Tuesday, July 23, 2019



The coalition promised to adhere to the four fundamental pillars of governance, that is, democracy, the rule of law, respect for fundamental rights and good governance.

The right to life is the alpha and omega of fundamental rights; without life no other right could be safeguarded. Hence when life is lost in the hands of the state, no stone should be left unturned to find out the cause of death so as to prevent recurrence.

The Gambian law is not silent on what should be done if a person dies in police custody. It states in section 6(1) of the Coroners Act:

“When any person dies while in the custody of the police or of a prison officer or in prison ….. the police officer or the prison officer or any other person having the custody or charge of the deceased person at the time of his death shall immediately give notice of the death to the nearest Coroner and … such Coroner shall hold an inquiry into the cause of such death……”

Such Coroner shall exercise all the powers conferred by the Criminal Procedure Code upon a magistrate holding a preliminary inquiry.

What should happen at the end of the enquiry?

According to section 9 subsection (3),

“If at the termination of the inquiry the Coroner is of the opinion that an offence has been committed by some person or persons unknown, he shall record his opinion accordingly.”

However, subsection (4) of this section holds that “If at the termination of the inquiry the Coroner is of the opinion that no offence has been committed, he shall record his opinion accordingly.”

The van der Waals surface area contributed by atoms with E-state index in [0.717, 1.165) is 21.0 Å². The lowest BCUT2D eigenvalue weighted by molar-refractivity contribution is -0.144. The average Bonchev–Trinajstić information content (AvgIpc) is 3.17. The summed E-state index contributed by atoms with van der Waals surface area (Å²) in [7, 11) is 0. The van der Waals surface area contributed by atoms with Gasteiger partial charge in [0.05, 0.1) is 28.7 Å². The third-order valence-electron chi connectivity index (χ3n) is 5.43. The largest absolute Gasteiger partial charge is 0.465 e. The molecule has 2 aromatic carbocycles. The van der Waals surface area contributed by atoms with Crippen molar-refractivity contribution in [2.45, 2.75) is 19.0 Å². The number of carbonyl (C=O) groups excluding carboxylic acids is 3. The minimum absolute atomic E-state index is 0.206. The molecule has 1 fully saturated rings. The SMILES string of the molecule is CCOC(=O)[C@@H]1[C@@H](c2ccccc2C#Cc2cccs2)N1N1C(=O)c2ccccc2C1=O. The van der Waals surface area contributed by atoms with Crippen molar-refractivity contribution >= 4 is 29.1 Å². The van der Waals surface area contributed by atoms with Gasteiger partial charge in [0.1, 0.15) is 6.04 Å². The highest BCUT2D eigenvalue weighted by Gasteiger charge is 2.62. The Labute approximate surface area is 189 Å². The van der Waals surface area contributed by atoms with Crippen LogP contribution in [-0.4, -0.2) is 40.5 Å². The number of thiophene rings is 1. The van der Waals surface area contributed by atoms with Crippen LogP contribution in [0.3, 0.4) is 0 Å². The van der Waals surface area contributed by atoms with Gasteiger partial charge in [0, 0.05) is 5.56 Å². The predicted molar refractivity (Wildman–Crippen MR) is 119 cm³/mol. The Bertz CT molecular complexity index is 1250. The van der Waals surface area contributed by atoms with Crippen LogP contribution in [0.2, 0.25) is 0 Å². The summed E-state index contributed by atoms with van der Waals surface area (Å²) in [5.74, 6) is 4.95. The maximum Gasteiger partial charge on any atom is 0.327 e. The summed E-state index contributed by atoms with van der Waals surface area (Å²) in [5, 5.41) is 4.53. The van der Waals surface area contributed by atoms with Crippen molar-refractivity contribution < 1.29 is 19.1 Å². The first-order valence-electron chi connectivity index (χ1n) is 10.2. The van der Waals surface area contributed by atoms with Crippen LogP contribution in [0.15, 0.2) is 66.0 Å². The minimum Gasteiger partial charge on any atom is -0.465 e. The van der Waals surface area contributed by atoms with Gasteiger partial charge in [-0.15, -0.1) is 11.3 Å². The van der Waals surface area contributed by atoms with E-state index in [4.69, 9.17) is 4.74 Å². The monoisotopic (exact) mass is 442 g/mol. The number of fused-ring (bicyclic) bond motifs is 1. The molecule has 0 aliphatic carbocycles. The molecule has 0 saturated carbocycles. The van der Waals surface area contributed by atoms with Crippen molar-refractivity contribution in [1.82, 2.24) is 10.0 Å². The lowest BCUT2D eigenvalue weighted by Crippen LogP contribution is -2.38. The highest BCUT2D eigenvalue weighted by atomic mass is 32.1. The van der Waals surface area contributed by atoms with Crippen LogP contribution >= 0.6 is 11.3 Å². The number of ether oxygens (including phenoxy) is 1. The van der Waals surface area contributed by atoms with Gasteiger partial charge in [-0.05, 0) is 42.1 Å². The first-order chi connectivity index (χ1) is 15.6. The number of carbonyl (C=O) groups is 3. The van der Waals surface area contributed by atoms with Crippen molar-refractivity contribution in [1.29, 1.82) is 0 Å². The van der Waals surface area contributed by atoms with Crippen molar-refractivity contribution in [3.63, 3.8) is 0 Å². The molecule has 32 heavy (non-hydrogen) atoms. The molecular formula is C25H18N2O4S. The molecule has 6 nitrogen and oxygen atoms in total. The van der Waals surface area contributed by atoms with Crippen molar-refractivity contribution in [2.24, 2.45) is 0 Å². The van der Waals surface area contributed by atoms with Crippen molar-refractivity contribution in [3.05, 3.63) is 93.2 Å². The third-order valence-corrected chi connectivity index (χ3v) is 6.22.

Then, “…. the Coroner shall forthwith transmit the proceedings or a certified copy thereof to the Chief Justice.”

Section 11 gives the Chief Justice power to order an inquest, direct any inquest to be reopened, quash the verdict in any inquest or quash any inquest.

A Coroner on the other hand has power to commit for trial before the high court when a person is brought before him/her charged with murder, manslaughter or infanticide.

It is therefore important for the authorities under the Barrow administration to adhere to the dictates of the law. A Coroner’s Inquest to look into the death of Lamin Krubally is urgent under the new political dispensation, which aims to adhere to the principles of transparency and accountability in state administration.

Everybody is watching. History is writing. Posterity will take stock. The future will tell.

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